Social distancing is essential to limit the spread of the novel coronavirus, but it also reduces opportunities for millions of Americans to earn a wage or buy goods and services from others. As a result, state and local income and sales taxes that fund education, public safety, and other essential services are drying up. Meanwhile, the rising unemployment rate is causing states to spend more on safety-net programs, such as unemployment insurance and Medicaid. Because most state and local governments are required to balance their budget, this fiscal squeeze will compel them to cut their budgets right when people and businesses need government support the most.
PPI’s Center for Funding America’s Future has developed a tool to help estimate the additional aid state and local governments will need from the federal government over the next two years to compensate for lost economic activity. Users can input an unemployment rate in each quarter through 2021 (the default values for which are based on the Congressional Budget Office’s May 19th projections), set the percent of emergency reserves they are comfortable asking states to draw down, and decide whether they want to include state unemployment insurance systems (which operate independently from most state budgets but face crushing demand today) in the calculations.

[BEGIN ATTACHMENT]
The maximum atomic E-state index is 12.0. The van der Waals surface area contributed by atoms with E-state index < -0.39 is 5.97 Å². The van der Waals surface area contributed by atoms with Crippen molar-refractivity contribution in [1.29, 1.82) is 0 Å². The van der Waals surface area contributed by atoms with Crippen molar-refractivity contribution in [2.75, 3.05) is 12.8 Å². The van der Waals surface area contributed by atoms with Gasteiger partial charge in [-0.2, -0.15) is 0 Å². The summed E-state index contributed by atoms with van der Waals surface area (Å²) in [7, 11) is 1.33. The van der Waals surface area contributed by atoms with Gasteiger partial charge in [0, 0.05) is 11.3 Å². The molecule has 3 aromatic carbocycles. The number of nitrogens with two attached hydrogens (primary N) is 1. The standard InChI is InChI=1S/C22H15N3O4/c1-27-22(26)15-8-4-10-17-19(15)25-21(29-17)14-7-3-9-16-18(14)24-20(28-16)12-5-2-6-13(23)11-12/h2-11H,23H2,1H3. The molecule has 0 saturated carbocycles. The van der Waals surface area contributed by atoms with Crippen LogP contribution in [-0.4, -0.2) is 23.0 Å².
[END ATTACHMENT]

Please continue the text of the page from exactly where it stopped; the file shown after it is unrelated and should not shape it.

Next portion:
The results show how much money, beyond what Congress has already appropriated, states will need to fund their aid spending and make up for lost revenues without cutting their budgets or raising taxes (including certain policies that kick in automatically under current law, such as higher unemployment taxes on businesses that are forced to lay off workers). The figures only show the change in revenues or spending from what it was before the crisis, without accounting for the lost economic growth that was previously projected to occur in the coming years before the pandemic hit.
PPI currently estimates that state and local governments will need between $445 billion and $835 billion in additional federal support between now and the end of 2021, depending on how much federal policymakers want states to draw upon their emergency reserves and whether unemployment insurance is included in the calculation.
These estimates are based on the latest labor market data and experiences during past recessions, but it is important to note that the unique nature of this crisis, as well as changes to state fiscal policy or the economy at-large since those recessions, could meaningfully change the impact this crisis has on state and local governments. Also note that while the tool does account for the cost of a national state-led testing program, it does not account for other costs directly related to addressing the pandemic, such as procuring medical equipment for hospitals or treating COVID-19 through public health-insurance programs. Nevertheless, it provides a useful guideline for federal policymakers about the general scope of fiscal support that will be needed for state and local governments in the coming months.
Click here to download the tool. (Updated May 20, 2020)